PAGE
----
LSU Surpasses $1.5 Billion Fierce for the Future Campaign Goal Three Years Early – Louisiana State University

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August 24, 2022
A $27.5 million gift from Shell USA, Inc., a longtime partner of LSU, is the university’s largest gift ever from a for-profit corporation and its largest gift ever in support of energy-related initiatives.
BATON ROUGE – Thanks to LSU donors’ generosity, the university’s $1.5 billion Fierce for the Future Campaign reached $1,594,464,658 as of June 30, 2022, surpassing the campaign goal three years earlier than anticipated. LSU will immediately move forward with preparing for its next campaign, focused on advancing the university’s Scholarship First Agenda developed under LSU President William F. Tate IV’s leadership.
The Fierce for the Future Campaign, which publicly launched three years ago, united donors in support of every LSU campus: the flagship campus in Baton Rouge, the LSU AgCenter, LSU of Alexandria, LSU Eunice, LSU Health New Orleans, LSU Health Shreveport, LSU’s Pennington Biomedical Research Center and LSU Shreveport. At that time, it was the largest fundraising campaign for higher education in the history of Louisiana and the first to include LSU’s campuses statewide. More than $1 billion (i.e., 68 percent) of campaign gifts were in support of academics and 32 percent were in support of athletics.
Tate said, “The success of LSU’s $1.5 billion Fierce for the Future Campaign – and particularly the achievement of surpassing the campaign goal three years early – exemplifies our donors’ tenacity for joining with LSU to elevate Louisiana and drive global impact. Just as was envisioned, this campaign has positioned LSU to set its course for the future. Now, we are aggressively pursuing that course through LSU’s Scholarship First Agenda.”  
LSU launched the Fierce for the Future Campaign in March 2019, and just three years later, surpassed the $1.5 billion campaign goal.
The Fierce for the Future Campaign recognized that Louisiana’s most urgent and compelling concerns cannot be solved without the human capital LSU provides, and that addressing those concerns necessitates transformative philanthropic partnerships and the collective impact of donors at all levels investing in LSU. Each of LSU’s campuses identified Fierce for the Future Campaign fundraising priorities that are generating solutions for the people in Louisiana and making profoundly positive impacts around the world. Connecting these priorities is LSU’s deep commitment to positive transformation of opportunity, resources and well-being for all – from providing an accessible, affordable, outstanding education to leading life-changing research and outreach that blazes trails and pushes boundaries. 
LSU met or exceeded its Fierce for the Future Campaign goals and projections, as detailed below and identified by each campus at the outset of the campaign. Throughout the LSU System, donors partnered with the university to invest in their areas of passion and to align with individual and corporate impact goals. The leading campaign commitment was a historic $245 million investment from Our Lady of the Lake ($170 million) and LCMC Health ($75 million) to transform healthcare in Louisiana.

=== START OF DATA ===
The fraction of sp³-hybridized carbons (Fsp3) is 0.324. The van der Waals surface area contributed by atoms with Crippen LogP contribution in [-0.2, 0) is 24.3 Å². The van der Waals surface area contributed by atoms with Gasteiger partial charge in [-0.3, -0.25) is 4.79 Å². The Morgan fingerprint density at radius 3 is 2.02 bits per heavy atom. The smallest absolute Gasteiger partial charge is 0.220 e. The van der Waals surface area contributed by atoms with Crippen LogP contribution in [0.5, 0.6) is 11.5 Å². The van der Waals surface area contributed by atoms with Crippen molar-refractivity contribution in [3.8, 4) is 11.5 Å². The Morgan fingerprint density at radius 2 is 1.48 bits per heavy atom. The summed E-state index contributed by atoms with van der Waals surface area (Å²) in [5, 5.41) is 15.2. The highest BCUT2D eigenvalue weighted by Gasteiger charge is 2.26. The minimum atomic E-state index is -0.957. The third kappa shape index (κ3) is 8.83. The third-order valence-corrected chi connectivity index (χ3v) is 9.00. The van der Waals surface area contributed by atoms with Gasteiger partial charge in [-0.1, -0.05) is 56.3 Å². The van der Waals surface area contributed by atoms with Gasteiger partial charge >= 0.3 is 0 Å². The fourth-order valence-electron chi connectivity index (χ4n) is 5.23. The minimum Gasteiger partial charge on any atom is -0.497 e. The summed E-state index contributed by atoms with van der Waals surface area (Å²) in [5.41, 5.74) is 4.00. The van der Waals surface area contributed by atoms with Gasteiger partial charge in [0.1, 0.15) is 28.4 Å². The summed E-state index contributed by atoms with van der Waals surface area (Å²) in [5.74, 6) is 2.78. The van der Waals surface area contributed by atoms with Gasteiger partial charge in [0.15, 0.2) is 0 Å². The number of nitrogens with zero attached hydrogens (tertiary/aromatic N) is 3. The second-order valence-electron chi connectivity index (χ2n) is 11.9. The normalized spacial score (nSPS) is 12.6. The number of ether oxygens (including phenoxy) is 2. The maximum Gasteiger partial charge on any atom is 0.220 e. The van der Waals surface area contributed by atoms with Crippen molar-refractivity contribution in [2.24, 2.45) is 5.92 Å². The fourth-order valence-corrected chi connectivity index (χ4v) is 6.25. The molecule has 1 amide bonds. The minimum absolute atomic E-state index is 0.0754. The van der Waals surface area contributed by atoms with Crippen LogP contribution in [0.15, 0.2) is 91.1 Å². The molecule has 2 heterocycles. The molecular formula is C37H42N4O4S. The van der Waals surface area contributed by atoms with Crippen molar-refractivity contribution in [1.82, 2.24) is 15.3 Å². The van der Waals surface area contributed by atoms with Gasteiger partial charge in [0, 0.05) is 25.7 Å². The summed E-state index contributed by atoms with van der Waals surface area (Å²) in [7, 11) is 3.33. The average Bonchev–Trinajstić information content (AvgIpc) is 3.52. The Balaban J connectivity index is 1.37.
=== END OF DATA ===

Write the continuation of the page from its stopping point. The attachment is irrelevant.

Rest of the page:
A beam-signing ceremony was held on Oct. 28 to celebrate the renovation of the Huey P. Long Field House. Individuals were able to leave their mark on history by signing the final beam to be placed in the building.
Approximately $1.3 billion of campaign gifts were in support of the Flagship Campus in Baton Rouge and the LSU AgCenter. 
Signature academic campaign projects included $115.6 million contributed toward scholarships, led by contributions of $15.6 million from the Brookshire family, including the university’s largest ever immediate impact donation for scholarships; the aforementioned transformative healthcare partnership with Our Lady of the Lake and LCMC Health, which included leadership support for the Our Lady of the Lake Interdisciplinary Science Building (i.e., a $15 million investment by Our Lady of the Lake and a $10 million investment by LCMC Health), a $10 million research fund established by Our Lady of the Lake with an emphasis on health equity, and a $5 million research fund established by LCMC Health for cancer-focused research; the LSU Institute for Energy Innovation, made possible by Shell USA, Inc.; alumna Diane Goyette and Henry Goyette’s commitment to the LSU Early Childhood Education Institute; alumni Mary Neal, MD, and Ron Neal’s $5 million gift in support of the Our Lady of the Lake Interdisciplinary Science Building; and a gift to establish the Ochsner Wellness Center.
Overall, donors gave $796.5 million in support of academics on the Baton Rouge campus, contributing $421.3 million through the LSU Foundation (including $15.6 million in support of the LSU AgCenter) and $375.2 million directly to the university (including $12.8 million in support of the LSU AgCenter). Direct-to-LSU support was largely via companies’ in-kind gifts of proprietary software – affording LSU students, faculty and staff access to best-in-class technology to enhance curricula and advance research – and Our Lady of the Lake’s investment to develop an end-to-end healthcare experience within the LSU Student Health Center and provide in-kind care to uninsured and underinsured LSU students.
Architectural rendering of the Our Lady of the Lake Interdisciplinary Science Building
Signature athletic campaign projects included a historic sports medicine partnership with Our Lady of the Lake; renovations to the LSU Football Operations Building; the opening of the Marucci Performance Center at Alex Box Stadium; enhancements and maintenance for Mike the Tiger’s habitat; and the Skip Bertman statue at Legacy Plaza. Overall, donors gave $502.4 million in support of athletics on the Baton Rouge campus. Campaign contributions totaled $358.1 million through the Tiger Athletic Foundation, including $188.6 million for premium- and priority seating-related contributions required for season ticketing, and $144.2 million through LSU Athletics’ Tradition Fund for priority seating-related contributions required for season ticketing.